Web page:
Some day, there may be individual advice for everyone about how much caffeine they can safely consume. Research, however, is only beginning to explain why caffeine’s influence varies so much. For instance, genetic differences in the enzymes that metabolize caffeine cause some people to process caffeine quickly, thus reducing their exposure to caffeine’s effects sooner. There are also inherited differences in cell receptors.

For now, you should stick to moderate amounts of caffeine. For an adult, that means no more than 300 mg daily, which is three 6-ounce cups of coffee, four cups of regular tea, or six 12-ounce colas.

A person may want to have even less, depending upon how caffeine affects their sleep, blood pressure, digestive system and overall well being. Children, nursing mothers or pregnant women, on the other hand, should have much less because caffeine will have stronger effects in smaller bodies.


01 Dec 2019

Increasingly, we see headlines about the positive health effects of coffee. This seems to be a huge swing away from a couple of decades ago where coffee seemed to be bad for us and was blamed for interrupting our sleep and making our hearts pound in a bad way. So, what has brought about this change in thinking?

One reason is that the way coffee is made in some countries has changed. Some of the original research focussed on coffee, once popular in Sweden, which was made by boiling ground coffee. This type of filtered coffee has been associated with increased risk of heart disease, but it’s not seen where the coffee isn’t boiled and is filtered. The reason for this is not entirely clear, but some studies have suggested that unusual types of fat in the coffee can alter how our bodies make and use fats and cholesterol. In theory, this could increase risk of heart disease. In addition, this type of coffee has become less popular with the rise of people drinking other types of coffee such as espresso.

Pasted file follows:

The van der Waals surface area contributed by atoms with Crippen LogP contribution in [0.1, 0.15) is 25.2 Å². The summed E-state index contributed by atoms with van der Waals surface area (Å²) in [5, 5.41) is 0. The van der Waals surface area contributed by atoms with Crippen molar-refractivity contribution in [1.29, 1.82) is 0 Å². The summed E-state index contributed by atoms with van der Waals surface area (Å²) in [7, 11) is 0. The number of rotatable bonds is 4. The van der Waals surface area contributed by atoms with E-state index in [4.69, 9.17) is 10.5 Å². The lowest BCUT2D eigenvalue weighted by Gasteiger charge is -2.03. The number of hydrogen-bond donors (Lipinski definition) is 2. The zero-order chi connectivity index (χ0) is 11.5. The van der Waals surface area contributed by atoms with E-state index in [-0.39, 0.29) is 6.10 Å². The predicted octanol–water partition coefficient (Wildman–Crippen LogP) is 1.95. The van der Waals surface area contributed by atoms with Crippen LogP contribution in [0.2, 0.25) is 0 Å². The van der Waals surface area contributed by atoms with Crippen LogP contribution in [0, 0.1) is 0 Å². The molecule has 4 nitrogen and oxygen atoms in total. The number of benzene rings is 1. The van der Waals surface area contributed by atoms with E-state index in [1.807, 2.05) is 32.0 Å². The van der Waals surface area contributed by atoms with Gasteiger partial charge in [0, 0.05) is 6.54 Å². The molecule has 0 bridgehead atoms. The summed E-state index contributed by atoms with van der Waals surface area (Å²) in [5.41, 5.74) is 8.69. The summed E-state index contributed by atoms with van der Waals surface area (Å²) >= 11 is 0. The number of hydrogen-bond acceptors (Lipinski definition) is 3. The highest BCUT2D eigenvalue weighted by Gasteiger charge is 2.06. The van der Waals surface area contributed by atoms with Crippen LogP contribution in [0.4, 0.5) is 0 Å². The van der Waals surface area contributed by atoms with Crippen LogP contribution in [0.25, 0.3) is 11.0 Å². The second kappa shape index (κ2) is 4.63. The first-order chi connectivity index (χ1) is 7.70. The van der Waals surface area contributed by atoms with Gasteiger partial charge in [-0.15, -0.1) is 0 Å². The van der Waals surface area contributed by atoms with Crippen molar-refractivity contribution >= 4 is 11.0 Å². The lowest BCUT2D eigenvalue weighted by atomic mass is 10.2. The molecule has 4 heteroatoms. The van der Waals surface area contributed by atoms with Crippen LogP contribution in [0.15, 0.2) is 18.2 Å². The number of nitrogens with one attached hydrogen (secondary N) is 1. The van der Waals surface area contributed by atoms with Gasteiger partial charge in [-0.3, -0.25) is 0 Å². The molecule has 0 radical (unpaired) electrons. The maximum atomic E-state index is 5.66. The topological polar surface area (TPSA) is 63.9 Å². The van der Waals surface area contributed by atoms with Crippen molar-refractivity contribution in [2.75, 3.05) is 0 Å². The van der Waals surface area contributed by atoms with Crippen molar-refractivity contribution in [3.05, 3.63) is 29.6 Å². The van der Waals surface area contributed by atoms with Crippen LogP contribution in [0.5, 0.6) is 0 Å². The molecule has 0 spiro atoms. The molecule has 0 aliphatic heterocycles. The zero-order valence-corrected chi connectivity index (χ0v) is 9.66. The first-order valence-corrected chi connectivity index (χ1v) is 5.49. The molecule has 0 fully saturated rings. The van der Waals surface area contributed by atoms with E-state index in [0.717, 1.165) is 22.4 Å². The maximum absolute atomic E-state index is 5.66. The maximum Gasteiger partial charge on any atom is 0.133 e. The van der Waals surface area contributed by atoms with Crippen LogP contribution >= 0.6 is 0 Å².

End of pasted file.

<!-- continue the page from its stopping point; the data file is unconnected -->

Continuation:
Different countries, different coffees?

Coffee is not the same world over and it’s unlikely that the coffee in many of the studies carried out around the world are the same as the one served in your local coffee shop such as the salted caramel latte with extra whipped cream and sprinkles! In a recent analysis of a Greek population, we attempted at least to see if a research group I am involved in could standardise the coffee drunk in Greece so that the results could be compared to those in the rest of the world. This wasn’t a simple task, as it may not be the same drink, even before the milk and extras are added. The good news is that it was found that it doesn’t have to be a posh fresh coffee to suggest health benefits, instant coffee seems to be just the same as fresh, with or without caffeine.

Be wary of the caffeine

Until recently, most of the focus on coffee has been about the caffeine it contains. The average cup of coffee contains about 90mg of the stuff (depending on the type of coffee and how it’s made). A double espresso, the typical base for many coffee shop coffees, will contain about 125mg and the more shots you have in your coffee means that you will get more caffeine.

Health organisations around the world suggest that most people can safely consume up to 300mg of caffeine a day. Some people are advised to consume less though. The NHS suggests that pregnant women consume no more than 200mg, or 2 cups, of caffeinated coffee a day. This is because studies have linked caffeine intake (not coffee intake) with low birth weight babies. Pregnancy aside, the safe limits are set because research has linked intakes of over 600mg a day to insomnia, nervousness, irritability, increased blood pressure and upset stomachs, although response to caffeine varies hugely from person to person.

While caffeine is perhaps the most socially accepted psychoactive drug around, with an ability to increase alertness and aid energy release, especially from fats in exercise, it’s probably not the only or main substance in coffee linked to improved health.